He is the last American soldier to leave Afghanistan

He is the last American soldier to leave Afghanistan

The last soldier to leave Afghanistan The day the United States ended its 20-year war, Major General Chris Donahu was named commander of the US Army’s 82nd Airborne Division, XVIII Airborne Corps. Donahue was one of the ground commanders who led the evacuation campaign.

Gen. Kenneth F. Mackenzie, Commander of US Central Command, The last U.S. plane said Monday Afghanistan left Kabul on August 30 at 3:29 p.m. ET or 11:59 p.m.

Department of Defense Communications Branch, DVID, Donahue’s photo released A C-17 cargo plane lands at Hamid Karzai International Airport in Kabul, Afghanistan. The board also had Charge d’Fair Ross Wilson.

Donahu and US Forces Afghanistan Forward Commander Rear Admiral Peter Wasselli conducted the evacuation operation starting August 14 and More than 122,000 people were evacuatedWith 6,000 U.S. citizens. McKenzie admitted Monday that not everyone who wants to leave Afghanistan is leaving, but said he was proud of the U.S. military that has led so many, led by Donahue and Wasselli.

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Major General Chris Donahu, commander of the US Army’s 82nd Airborne Division, XVIII Airborne Corps, boarded a C-17 cargo plane at the Hamid Karzai International Airport in Kabul, Afghanistan. Donahu was the last American soldier to leave Afghanistan.

Twitter / XVIII Airborne Corps


President Biden said he would address the American people on Tuesday about the decision not to extend the US mission beyond the deadline, despite being unable to evacuate some Americans and Afghans at risk.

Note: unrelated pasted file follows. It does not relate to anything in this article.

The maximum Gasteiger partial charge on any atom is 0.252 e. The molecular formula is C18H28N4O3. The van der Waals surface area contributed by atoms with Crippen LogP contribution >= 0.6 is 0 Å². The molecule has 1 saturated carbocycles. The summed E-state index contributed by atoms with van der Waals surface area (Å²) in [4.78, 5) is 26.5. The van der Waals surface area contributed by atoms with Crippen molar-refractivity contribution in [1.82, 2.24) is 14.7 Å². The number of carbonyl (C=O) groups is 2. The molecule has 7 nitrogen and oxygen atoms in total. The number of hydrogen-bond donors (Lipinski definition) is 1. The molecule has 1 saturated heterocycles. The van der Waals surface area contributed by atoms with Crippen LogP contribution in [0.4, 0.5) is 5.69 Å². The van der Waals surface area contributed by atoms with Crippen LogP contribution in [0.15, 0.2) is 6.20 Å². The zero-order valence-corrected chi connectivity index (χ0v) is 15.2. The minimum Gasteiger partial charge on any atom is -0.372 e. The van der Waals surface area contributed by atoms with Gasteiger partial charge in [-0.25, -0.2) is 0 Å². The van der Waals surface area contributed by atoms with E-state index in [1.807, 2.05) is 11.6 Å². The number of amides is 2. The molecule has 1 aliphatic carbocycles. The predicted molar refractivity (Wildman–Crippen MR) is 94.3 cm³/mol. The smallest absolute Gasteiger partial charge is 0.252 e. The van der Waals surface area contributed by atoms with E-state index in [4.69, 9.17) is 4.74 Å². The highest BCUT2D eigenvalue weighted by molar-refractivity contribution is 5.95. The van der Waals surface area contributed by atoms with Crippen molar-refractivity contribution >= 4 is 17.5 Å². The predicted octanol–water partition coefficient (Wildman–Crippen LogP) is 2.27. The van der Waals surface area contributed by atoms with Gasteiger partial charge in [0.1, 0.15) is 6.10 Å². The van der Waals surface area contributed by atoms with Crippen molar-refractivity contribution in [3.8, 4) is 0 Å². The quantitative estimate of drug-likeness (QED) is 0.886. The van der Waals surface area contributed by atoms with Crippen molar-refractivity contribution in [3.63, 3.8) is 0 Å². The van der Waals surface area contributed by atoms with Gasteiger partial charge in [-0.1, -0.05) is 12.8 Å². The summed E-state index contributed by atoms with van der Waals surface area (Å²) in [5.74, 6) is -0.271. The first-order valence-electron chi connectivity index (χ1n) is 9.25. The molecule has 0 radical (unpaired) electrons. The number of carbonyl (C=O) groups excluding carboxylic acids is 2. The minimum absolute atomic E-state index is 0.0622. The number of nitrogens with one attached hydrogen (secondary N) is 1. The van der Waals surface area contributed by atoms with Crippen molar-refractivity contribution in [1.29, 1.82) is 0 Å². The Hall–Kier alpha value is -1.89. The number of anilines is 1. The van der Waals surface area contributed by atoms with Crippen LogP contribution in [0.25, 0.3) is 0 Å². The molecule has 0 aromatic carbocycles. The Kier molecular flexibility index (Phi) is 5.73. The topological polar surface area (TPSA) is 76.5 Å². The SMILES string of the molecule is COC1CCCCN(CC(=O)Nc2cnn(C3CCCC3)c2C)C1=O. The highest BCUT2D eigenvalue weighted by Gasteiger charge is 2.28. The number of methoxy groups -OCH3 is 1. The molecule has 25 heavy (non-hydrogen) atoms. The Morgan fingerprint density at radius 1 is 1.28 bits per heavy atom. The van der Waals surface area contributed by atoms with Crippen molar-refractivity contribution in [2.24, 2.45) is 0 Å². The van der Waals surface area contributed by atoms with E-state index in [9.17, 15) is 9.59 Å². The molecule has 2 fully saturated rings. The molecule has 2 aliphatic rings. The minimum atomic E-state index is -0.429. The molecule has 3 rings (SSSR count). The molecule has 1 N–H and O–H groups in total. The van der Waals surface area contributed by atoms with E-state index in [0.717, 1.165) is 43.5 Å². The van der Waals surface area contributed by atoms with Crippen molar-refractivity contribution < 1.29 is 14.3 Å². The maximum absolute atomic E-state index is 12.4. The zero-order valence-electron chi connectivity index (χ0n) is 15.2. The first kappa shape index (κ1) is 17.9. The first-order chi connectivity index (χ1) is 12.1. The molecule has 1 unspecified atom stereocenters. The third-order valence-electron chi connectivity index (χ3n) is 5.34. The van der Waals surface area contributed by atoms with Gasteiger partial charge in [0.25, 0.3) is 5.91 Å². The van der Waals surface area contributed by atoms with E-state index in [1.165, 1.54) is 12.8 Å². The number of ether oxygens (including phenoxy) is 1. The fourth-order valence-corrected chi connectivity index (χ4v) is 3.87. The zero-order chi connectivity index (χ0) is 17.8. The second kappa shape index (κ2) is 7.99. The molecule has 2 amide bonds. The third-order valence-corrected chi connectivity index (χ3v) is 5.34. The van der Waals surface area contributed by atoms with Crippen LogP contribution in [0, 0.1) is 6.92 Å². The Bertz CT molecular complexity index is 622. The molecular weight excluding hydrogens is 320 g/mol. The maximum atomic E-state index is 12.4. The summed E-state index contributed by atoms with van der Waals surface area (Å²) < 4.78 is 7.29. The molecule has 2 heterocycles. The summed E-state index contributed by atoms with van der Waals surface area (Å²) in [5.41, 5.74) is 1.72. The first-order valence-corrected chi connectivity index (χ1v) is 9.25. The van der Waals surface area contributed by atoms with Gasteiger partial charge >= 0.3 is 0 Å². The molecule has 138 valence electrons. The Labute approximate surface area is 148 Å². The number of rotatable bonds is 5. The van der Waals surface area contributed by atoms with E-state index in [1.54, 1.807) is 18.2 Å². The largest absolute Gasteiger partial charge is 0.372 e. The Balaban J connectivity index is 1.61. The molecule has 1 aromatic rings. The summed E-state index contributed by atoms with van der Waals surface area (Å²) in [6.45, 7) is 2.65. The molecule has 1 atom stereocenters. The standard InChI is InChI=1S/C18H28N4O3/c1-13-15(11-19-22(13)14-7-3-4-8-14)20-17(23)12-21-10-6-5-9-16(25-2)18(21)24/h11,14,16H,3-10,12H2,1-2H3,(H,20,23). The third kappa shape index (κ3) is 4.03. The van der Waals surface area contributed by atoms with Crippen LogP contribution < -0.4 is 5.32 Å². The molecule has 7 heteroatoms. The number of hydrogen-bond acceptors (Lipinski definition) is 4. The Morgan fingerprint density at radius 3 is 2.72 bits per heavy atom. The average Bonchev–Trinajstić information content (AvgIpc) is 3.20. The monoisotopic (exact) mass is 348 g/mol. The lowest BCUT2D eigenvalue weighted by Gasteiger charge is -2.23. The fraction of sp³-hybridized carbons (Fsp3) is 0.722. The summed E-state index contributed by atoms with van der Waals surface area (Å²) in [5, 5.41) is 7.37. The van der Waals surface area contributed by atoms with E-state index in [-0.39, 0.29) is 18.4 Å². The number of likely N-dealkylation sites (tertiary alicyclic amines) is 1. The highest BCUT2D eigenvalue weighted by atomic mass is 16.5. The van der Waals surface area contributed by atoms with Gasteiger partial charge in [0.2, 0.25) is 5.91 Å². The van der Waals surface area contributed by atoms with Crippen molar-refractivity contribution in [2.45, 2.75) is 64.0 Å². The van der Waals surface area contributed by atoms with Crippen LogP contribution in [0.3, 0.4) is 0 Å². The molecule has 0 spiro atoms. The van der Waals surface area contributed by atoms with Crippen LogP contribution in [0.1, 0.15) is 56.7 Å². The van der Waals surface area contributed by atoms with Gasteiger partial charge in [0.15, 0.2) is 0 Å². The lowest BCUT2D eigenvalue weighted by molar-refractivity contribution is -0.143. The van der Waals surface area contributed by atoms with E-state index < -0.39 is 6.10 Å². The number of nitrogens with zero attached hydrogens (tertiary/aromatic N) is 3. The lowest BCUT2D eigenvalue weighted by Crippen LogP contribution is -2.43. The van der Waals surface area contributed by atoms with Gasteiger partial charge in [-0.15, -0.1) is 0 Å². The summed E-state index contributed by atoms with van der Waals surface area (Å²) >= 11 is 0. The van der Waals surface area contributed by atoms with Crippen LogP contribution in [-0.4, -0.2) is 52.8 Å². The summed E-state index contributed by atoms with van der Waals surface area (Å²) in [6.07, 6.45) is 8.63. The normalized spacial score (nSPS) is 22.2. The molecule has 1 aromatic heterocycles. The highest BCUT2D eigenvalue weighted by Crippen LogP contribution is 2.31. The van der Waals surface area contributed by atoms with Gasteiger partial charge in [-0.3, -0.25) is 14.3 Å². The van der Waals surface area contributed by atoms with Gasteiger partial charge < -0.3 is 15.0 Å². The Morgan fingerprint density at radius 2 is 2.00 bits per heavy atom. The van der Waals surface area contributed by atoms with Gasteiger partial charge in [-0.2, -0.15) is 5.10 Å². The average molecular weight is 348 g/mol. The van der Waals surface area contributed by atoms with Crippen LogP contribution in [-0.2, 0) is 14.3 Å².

The US mission in Afghanistan began after the September 11, 2001 terrorist attacks. The 20-year war killed 2,461 U.S. service members and Thursday was the bloodiest day in a decade for the U.S. military. 13 US service members killed In Isis-K Suicide bombing.

Whether the U.S. military has “demilitarized” or rendered it useless, the military equipment they left behind, along with dozens of military vehicles and planes, is billions of dollars worth of equipment.

Defense Secretary Lloyd Austin said in a statement Monday that Americans “must remember the nations we serve and the nations we defend.”

“For my part, I’m proud of the part we played in this war,” Austin said. “I’m proud of the men and women who led me. I’m proud of the people I served and led. And I’m proud of the fearless, resilient families who did what we could.”

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